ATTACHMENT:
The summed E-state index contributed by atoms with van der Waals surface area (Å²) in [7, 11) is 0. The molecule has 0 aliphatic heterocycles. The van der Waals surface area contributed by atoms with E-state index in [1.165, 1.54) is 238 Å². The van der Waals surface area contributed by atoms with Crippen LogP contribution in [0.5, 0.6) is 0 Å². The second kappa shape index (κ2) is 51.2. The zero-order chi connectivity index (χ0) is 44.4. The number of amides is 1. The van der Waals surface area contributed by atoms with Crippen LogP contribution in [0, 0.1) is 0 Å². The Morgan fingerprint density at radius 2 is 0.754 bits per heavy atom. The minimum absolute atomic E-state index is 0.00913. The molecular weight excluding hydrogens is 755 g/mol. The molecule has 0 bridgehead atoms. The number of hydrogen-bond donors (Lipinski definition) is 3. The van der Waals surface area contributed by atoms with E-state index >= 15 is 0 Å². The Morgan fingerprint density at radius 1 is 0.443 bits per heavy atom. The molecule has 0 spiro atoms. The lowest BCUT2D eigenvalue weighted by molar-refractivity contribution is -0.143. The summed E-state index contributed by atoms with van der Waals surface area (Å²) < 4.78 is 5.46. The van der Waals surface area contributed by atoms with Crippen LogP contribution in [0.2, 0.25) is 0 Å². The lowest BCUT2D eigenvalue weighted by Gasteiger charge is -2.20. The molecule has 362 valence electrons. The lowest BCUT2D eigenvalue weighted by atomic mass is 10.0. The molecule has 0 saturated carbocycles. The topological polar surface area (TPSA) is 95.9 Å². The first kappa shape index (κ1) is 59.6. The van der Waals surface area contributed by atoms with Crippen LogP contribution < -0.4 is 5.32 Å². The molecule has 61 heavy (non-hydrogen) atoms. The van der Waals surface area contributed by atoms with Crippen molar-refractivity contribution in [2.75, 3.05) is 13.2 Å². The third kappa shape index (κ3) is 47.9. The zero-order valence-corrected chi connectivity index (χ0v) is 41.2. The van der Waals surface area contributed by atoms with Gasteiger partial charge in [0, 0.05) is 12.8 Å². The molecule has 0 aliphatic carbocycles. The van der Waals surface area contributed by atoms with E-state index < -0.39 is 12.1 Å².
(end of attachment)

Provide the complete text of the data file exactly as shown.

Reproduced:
The summed E-state index contributed by atoms with van der Waals surface area (Å²) in [7, 11) is 0. The molecule has 0 aliphatic heterocycles. The van der Waals surface area contributed by atoms with E-state index in [1.165, 1.54) is 238 Å². The van der Waals surface area contributed by atoms with Crippen LogP contribution in [0.5, 0.6) is 0 Å². The second kappa shape index (κ2) is 51.2. The zero-order chi connectivity index (χ0) is 44.4. The number of amides is 1. The van der Waals surface area contributed by atoms with Crippen LogP contribution in [0, 0.1) is 0 Å². The Morgan fingerprint density at radius 2 is 0.754 bits per heavy atom. The minimum absolute atomic E-state index is 0.00913. The molecular weight excluding hydrogens is 755 g/mol. The molecule has 0 bridgehead atoms. The number of hydrogen-bond donors (Lipinski definition) is 3. The van der Waals surface area contributed by atoms with E-state index >= 15 is 0 Å². The Morgan fingerprint density at radius 1 is 0.443 bits per heavy atom. The molecule has 0 spiro atoms. The lowest BCUT2D eigenvalue weighted by molar-refractivity contribution is -0.143. The summed E-state index contributed by atoms with van der Waals surface area (Å²) < 4.78 is 5.46. The van der Waals surface area contributed by atoms with Crippen LogP contribution in [0.2, 0.25) is 0 Å². The lowest BCUT2D eigenvalue weighted by Gasteiger charge is -2.20. The molecule has 362 valence electrons. The lowest BCUT2D eigenvalue weighted by atomic mass is 10.0. The molecule has 0 saturated carbocycles. The topological polar surface area (TPSA) is 95.9 Å². The first kappa shape index (κ1) is 59.6. The van der Waals surface area contributed by atoms with Crippen LogP contribution < -0.4 is 5.32 Å². The molecule has 61 heavy (non-hydrogen) atoms. The van der Waals surface area contributed by atoms with Crippen molar-refractivity contribution in [2.75, 3.05) is 13.2 Å². The third kappa shape index (κ3) is 47.9. The zero-order valence-corrected chi connectivity index (χ0v) is 41.2. The van der Waals surface area contributed by atoms with Gasteiger partial charge in [0, 0.05) is 12.8 Å². The molecule has 0 aliphatic carbocycles. The van der Waals surface area contributed by atoms with E-state index < -0.39 is 12.1 Å².